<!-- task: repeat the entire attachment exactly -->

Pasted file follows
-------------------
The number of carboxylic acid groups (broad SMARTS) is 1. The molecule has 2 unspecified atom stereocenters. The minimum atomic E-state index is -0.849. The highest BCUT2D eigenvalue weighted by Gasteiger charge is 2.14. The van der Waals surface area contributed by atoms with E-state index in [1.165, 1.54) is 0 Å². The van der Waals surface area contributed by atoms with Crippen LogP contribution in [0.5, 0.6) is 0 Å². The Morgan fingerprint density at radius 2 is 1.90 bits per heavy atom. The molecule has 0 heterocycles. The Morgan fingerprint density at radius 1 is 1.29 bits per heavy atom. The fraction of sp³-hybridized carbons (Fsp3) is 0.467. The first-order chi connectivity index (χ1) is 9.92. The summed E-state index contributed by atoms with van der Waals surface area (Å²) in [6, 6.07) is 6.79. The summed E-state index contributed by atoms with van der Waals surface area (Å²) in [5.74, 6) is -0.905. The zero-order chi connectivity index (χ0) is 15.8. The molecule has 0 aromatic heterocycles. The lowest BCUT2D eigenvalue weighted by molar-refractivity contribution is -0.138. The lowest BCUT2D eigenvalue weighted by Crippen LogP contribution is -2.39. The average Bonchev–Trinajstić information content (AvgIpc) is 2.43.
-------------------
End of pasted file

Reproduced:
The number of carboxylic acid groups (broad SMARTS) is 1. The molecule has 2 unspecified atom stereocenters. The minimum atomic E-state index is -0.849. The highest BCUT2D eigenvalue weighted by Gasteiger charge is 2.14. The van der Waals surface area contributed by atoms with E-state index in [1.165, 1.54) is 0 Å². The van der Waals surface area contributed by atoms with Crippen LogP contribution in [0.5, 0.6) is 0 Å². The Morgan fingerprint density at radius 2 is 1.90 bits per heavy atom. The molecule has 0 heterocycles. The Morgan fingerprint density at radius 1 is 1.29 bits per heavy atom. The fraction of sp³-hybridized carbons (Fsp3) is 0.467. The first-order chi connectivity index (χ1) is 9.92. The summed E-state index contributed by atoms with van der Waals surface area (Å²) in [6, 6.07) is 6.79. The summed E-state index contributed by atoms with van der Waals surface area (Å²) in [5.74, 6) is -0.905. The zero-order chi connectivity index (χ0) is 15.8. The molecule has 0 aromatic heterocycles. The lowest BCUT2D eigenvalue weighted by molar-refractivity contribution is -0.138. The lowest BCUT2D eigenvalue weighted by Crippen LogP contribution is -2.39. The average Bonchev–Trinajstić information content (AvgIpc) is 2.43.